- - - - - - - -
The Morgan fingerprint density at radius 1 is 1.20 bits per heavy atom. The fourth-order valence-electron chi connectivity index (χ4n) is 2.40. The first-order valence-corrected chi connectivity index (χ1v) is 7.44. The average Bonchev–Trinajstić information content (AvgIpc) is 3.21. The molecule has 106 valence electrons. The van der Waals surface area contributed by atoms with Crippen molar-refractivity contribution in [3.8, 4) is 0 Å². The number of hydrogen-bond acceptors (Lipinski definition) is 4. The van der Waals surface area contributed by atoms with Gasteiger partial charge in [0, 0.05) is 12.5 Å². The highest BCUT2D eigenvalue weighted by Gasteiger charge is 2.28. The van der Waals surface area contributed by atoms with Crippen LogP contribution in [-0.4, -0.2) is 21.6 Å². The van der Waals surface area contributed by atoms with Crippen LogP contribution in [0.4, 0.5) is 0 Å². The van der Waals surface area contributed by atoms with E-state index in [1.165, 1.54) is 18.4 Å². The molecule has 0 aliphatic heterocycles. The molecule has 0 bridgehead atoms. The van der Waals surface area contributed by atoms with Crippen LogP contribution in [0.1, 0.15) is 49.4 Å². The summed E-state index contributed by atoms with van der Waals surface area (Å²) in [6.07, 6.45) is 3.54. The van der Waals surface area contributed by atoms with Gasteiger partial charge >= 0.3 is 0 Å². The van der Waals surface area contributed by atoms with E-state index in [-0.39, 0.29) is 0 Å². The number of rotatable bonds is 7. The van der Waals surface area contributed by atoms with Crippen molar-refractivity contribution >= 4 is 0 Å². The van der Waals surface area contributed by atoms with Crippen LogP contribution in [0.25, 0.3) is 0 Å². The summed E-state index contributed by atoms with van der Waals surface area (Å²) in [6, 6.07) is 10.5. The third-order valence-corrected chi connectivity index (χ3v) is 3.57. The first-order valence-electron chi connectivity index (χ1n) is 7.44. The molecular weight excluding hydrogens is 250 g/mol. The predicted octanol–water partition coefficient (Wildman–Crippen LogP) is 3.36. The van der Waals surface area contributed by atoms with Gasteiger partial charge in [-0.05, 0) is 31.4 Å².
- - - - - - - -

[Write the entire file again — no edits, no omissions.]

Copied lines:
The Morgan fingerprint density at radius 1 is 1.20 bits per heavy atom. The fourth-order valence-electron chi connectivity index (χ4n) is 2.40. The first-order valence-corrected chi connectivity index (χ1v) is 7.44. The average Bonchev–Trinajstić information content (AvgIpc) is 3.21. The molecule has 106 valence electrons. The van der Waals surface area contributed by atoms with Crippen molar-refractivity contribution in [3.8, 4) is 0 Å². The number of hydrogen-bond acceptors (Lipinski definition) is 4. The van der Waals surface area contributed by atoms with Gasteiger partial charge in [0, 0.05) is 12.5 Å². The highest BCUT2D eigenvalue weighted by Gasteiger charge is 2.28. The van der Waals surface area contributed by atoms with Crippen LogP contribution in [-0.4, -0.2) is 21.6 Å². The van der Waals surface area contributed by atoms with Crippen LogP contribution in [0.4, 0.5) is 0 Å². The van der Waals surface area contributed by atoms with E-state index in [1.165, 1.54) is 18.4 Å². The molecule has 0 aliphatic heterocycles. The molecule has 0 bridgehead atoms. The van der Waals surface area contributed by atoms with Crippen LogP contribution in [0.1, 0.15) is 49.4 Å². The summed E-state index contributed by atoms with van der Waals surface area (Å²) in [6.07, 6.45) is 3.54. The van der Waals surface area contributed by atoms with Gasteiger partial charge >= 0.3 is 0 Å². The van der Waals surface area contributed by atoms with E-state index in [-0.39, 0.29) is 0 Å². The number of rotatable bonds is 7. The van der Waals surface area contributed by atoms with Crippen molar-refractivity contribution >= 4 is 0 Å². The van der Waals surface area contributed by atoms with Crippen LogP contribution in [0.25, 0.3) is 0 Å². The summed E-state index contributed by atoms with van der Waals surface area (Å²) in [6, 6.07) is 10.5. The third-order valence-corrected chi connectivity index (χ3v) is 3.57. The first-order valence-electron chi connectivity index (χ1n) is 7.44. The molecular weight excluding hydrogens is 250 g/mol. The predicted octanol–water partition coefficient (Wildman–Crippen LogP) is 3.36. The van der Waals surface area contributed by atoms with Gasteiger partial charge in [-0.05, 0) is 31.4 Å².